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1946 - What About Postwar Fillmore?

Fillmore Methodist c 1912.jpg

Seventy-five years ago, Fillmore and the rest of the world was just coming out of one of the worst series of events man had ever known – the Great Depression and World War II. Here is an excerpt from an article written in January, 1946, about our town by an unknown author.

“During the war everybody was expected to concentrate on winning for our side – and quite properly so.
But now that the war is over – theoretically at least – it would seem the part of wisdom to get busy, total up our prospects, and get going in high gear as soon as is humanly possible.

Suppose we start with buildings – both business and residential… There are some buildings that must be torn down to make way for progress… (W)hy do we continue to tolerate the ancient edifice which is called by courtesy a railroad station? That rambling old wreck was built just after the Civil War, and is not getting any younger. When rain comes, the water naturally seeks the lowest level, which means that a good-sized pond is in evidence under the station floor for many days after each rain. The net result is rotting underpinning, so that when people walk into the depot they cannot be sure the floor will not give way and thus endanger life and limb.

From the amount of business, the (rail)road enjoys, it would seem at least that could be done would be a station which would be a credit to the railroad as well as the community. Looks like a very proper function for the Chamber of Commerce would be to storm the railroad offices and keep storming them until something is done about the deplorable condition.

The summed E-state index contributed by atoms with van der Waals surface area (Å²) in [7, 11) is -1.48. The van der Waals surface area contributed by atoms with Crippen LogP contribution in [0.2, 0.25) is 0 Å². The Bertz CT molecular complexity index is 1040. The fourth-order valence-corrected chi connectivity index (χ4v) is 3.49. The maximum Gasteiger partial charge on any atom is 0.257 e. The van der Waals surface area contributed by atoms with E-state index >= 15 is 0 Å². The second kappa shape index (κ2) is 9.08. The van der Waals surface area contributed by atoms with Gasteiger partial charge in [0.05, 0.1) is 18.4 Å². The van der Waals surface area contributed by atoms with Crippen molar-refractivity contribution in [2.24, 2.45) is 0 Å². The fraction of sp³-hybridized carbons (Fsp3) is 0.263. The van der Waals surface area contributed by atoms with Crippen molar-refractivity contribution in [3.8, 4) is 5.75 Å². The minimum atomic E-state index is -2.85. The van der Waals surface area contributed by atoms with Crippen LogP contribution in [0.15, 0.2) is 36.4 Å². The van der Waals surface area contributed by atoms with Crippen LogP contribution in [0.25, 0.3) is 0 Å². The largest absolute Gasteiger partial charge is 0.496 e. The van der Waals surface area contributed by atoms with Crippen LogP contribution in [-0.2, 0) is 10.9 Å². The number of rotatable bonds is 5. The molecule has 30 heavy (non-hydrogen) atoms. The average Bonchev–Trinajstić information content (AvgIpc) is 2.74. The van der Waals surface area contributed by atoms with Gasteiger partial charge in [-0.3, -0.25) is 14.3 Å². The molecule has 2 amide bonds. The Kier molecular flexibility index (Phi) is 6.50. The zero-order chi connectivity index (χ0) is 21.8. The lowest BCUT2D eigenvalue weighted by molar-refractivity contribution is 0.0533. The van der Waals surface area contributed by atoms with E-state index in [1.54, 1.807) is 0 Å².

1946 - What About Postwar Fillmore?

Los Angeles has become so big that it is no place for people to live – so that many a business man has his business in Los Angeles, while his home is somewhere in the suburbs. Pretty soon many a Los Angeles business man will own a helicopter – and he will establish his home in Fillmore or some other suburban spot located in the fresh air zone. It will be a matter of ten or fifteen minutes to get home to Fillmore after closing hours…”

Well, not everything has come to pass quite as was predicted in 1946. The railroad didn’t improve the depot, instead it was closed and later sold to Edith Moore Jarrett for $1.05. It was moved and renovated to become the home of the Fillmore Historical Museum. In 1995 it was moved back near the tracks a little east of its original location. Even though the depot is not in the same location as it was in 1946, when it rains, water does accumulate beneath it – but now there is a very effective sump pump.

We do have helicopters flying over the town, but not for commuting business men. Not every businessman has his own helicopter, but with better roads and the move to telecommuting, Fillmore has become attractive to commuters, as can be seen with all the houses under construction. And the railroad has become a tourist attraction. We now enjoy the whistles and the sounds of the steam engine which reminds us of how it used to be all those years ago when the depot was the center of activity in town.

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